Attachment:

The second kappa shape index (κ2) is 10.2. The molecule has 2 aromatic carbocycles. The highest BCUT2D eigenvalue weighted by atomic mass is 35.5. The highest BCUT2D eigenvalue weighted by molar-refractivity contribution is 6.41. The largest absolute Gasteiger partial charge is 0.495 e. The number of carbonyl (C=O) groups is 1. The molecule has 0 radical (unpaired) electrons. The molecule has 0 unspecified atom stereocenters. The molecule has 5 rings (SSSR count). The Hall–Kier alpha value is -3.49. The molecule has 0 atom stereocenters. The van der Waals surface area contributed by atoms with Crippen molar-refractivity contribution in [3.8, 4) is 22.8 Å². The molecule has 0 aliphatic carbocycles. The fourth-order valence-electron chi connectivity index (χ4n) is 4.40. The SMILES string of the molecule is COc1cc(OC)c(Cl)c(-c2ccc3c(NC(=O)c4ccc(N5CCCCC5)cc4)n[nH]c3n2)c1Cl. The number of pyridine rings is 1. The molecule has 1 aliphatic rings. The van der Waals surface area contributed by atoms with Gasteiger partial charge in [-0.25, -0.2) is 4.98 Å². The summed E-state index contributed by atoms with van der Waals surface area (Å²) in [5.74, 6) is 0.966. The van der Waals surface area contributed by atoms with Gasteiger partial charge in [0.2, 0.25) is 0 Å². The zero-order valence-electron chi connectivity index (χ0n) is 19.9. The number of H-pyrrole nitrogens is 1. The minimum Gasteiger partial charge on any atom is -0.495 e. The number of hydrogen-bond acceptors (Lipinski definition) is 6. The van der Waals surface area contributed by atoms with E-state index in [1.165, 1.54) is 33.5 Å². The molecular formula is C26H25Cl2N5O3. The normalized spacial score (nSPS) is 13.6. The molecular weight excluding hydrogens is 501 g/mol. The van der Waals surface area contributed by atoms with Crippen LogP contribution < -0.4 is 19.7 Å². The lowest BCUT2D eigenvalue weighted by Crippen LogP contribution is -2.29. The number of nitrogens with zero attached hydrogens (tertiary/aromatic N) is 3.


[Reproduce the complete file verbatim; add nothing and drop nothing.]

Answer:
The second kappa shape index (κ2) is 10.2. The molecule has 2 aromatic carbocycles. The highest BCUT2D eigenvalue weighted by atomic mass is 35.5. The highest BCUT2D eigenvalue weighted by molar-refractivity contribution is 6.41. The largest absolute Gasteiger partial charge is 0.495 e. The number of carbonyl (C=O) groups is 1. The molecule has 0 radical (unpaired) electrons. The molecule has 0 unspecified atom stereocenters. The molecule has 5 rings (SSSR count). The Hall–Kier alpha value is -3.49. The molecule has 0 atom stereocenters. The van der Waals surface area contributed by atoms with Crippen molar-refractivity contribution in [3.8, 4) is 22.8 Å². The molecule has 0 aliphatic carbocycles. The fourth-order valence-electron chi connectivity index (χ4n) is 4.40. The SMILES string of the molecule is COc1cc(OC)c(Cl)c(-c2ccc3c(NC(=O)c4ccc(N5CCCCC5)cc4)n[nH]c3n2)c1Cl. The number of pyridine rings is 1. The molecule has 1 aliphatic rings. The van der Waals surface area contributed by atoms with Gasteiger partial charge in [-0.25, -0.2) is 4.98 Å². The summed E-state index contributed by atoms with van der Waals surface area (Å²) in [5.74, 6) is 0.966. The van der Waals surface area contributed by atoms with Gasteiger partial charge in [0.2, 0.25) is 0 Å². The zero-order valence-electron chi connectivity index (χ0n) is 19.9. The number of H-pyrrole nitrogens is 1. The minimum Gasteiger partial charge on any atom is -0.495 e. The number of hydrogen-bond acceptors (Lipinski definition) is 6. The van der Waals surface area contributed by atoms with E-state index in [1.165, 1.54) is 33.5 Å². The molecular formula is C26H25Cl2N5O3. The normalized spacial score (nSPS) is 13.6. The molecular weight excluding hydrogens is 501 g/mol. The van der Waals surface area contributed by atoms with Crippen LogP contribution < -0.4 is 19.7 Å². The lowest BCUT2D eigenvalue weighted by Crippen LogP contribution is -2.29. The number of nitrogens with zero attached hydrogens (tertiary/aromatic N) is 3.